Alexis de Tocqueville.
Seeing as y'all enjoyed the ideas of Jean-Jacques Rousseau last week, I thought I might follow up today with something from his intellectual heir, French thinker and political philosopher, Alexis de Tocqueville.
Tocqueville is Rousseau's heir not because they were countrymen (Rousseau was actually Swiss) but because, despite writing more than 75 years after Rousseau, Tocqueville animated his forebear's thinking in a manner still discussed today.
In the mid 18th century, Rousseau's famous doctrine of "popular sovereignty" was looked upon by many Europeans as "a far-flung utopian ideal", says Professor Steven B. Smith in his Yale University lecture series Political Philosophy.
However, "for Tocqueville, this ideal had become an altogether political reality that had taken shape in the backwoods of Jacksonian America", Smith says.
Tocqueville was an aristocrat, who grew up in post revolutionary France, studied law in Paris and "in 1830, for reasons that are not altogether clear, when he was 25 or so ... received a commission from the new government of King Louis Philippe to go to the United States to study the prison system there", Smith says.
It was during this stay of just under a year that Tocqueville collected the information and observations for what was to become Democratie en Amerique aka Democracy in America.
Says Smith: "Democracy in America, to put it simply, is the most important work about democracy that you will ever read. To compound the irony, the most famous book on American democracy was written by a French aristocrat who might have been deeply foreign, if not hostile to the manners, customs and habits of a democratic society. And from the time of its first publication in 1835, the book was hailed as a masterpiece."
Since then, the work's stature has only grown, particularly in the US, where in 2004 it was inducted in to the prestigious Library of America series, which publishes classic US literature - something of a coup for a Frenchman, wouldn't you say?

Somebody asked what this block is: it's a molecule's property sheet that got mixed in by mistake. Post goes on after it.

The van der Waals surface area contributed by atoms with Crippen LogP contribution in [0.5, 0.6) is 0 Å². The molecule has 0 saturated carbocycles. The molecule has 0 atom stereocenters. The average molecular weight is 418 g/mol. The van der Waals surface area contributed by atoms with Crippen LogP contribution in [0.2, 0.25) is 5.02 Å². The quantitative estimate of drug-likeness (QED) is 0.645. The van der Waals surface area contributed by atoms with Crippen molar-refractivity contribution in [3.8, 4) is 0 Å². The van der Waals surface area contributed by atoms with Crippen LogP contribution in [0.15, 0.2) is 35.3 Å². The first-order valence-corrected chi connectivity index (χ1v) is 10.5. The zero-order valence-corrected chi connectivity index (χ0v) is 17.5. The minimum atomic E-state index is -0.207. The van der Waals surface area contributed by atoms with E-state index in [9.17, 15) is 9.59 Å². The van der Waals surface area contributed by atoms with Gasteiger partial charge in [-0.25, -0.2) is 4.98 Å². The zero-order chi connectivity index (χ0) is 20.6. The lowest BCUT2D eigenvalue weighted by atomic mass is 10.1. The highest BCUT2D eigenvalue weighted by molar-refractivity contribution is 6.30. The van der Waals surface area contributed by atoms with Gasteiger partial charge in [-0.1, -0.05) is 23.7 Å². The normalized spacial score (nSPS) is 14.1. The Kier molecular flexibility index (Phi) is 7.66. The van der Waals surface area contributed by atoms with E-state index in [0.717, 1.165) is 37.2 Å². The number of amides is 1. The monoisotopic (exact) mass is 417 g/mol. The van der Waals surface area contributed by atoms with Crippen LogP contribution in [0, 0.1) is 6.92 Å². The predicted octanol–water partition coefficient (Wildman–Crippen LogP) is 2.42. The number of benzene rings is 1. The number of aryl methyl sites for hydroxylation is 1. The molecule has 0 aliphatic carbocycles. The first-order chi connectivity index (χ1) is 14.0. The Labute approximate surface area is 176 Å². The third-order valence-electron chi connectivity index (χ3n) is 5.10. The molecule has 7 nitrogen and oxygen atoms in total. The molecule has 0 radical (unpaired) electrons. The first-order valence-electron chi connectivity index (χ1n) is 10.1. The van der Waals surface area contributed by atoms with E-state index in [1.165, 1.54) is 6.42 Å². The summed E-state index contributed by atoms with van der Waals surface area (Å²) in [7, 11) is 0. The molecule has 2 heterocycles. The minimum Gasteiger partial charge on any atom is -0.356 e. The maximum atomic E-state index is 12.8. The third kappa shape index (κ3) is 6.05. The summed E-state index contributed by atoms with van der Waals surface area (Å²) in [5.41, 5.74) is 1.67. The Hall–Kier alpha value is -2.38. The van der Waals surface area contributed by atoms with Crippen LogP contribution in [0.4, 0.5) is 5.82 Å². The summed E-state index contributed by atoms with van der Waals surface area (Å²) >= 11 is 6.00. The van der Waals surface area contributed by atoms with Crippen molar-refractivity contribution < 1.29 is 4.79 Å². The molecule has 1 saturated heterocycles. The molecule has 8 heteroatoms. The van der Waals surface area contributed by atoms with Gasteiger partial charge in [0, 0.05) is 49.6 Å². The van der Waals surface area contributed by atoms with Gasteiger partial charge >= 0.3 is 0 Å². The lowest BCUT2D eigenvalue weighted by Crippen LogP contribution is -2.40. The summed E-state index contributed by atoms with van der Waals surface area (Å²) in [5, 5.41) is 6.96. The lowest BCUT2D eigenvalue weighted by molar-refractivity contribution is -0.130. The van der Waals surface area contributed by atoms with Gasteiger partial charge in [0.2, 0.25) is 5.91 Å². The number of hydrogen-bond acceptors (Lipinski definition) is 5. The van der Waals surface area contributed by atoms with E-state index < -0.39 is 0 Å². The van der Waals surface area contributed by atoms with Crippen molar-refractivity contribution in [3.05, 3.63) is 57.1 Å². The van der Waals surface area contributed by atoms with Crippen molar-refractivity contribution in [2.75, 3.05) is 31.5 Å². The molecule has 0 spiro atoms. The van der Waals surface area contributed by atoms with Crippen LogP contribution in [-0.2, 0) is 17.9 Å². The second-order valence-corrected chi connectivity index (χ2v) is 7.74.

In the book, Tocqueville makes endless fascinating observations about American democracy but it is in volume two of the work that he opens up the big guns and, notes Smith, "focuses on what the democratic social state has done to us, how it has transformed us as individuals".
The aspect I thought I'd highlight today is one of three Tocqueville identifies as being the psychological ingredients of the democratic individual (that's you and me); those being compassion, restiveness, and self-interest.
Restiveness, aka, restlessness, anxiety, or as Tocqueville describes it in the French - inquietude is used to "indicate the sort of perpetually dissatisfied character of the democratic soul", says Smith.
"In many ways, the democratic soul, like democracy itself, is never complete. It is always a work in progress. And this feeling of perpetual restlessness for Tocqueville is tied to the desire for well-being and, by that, he means particularly material well-being," says Smith.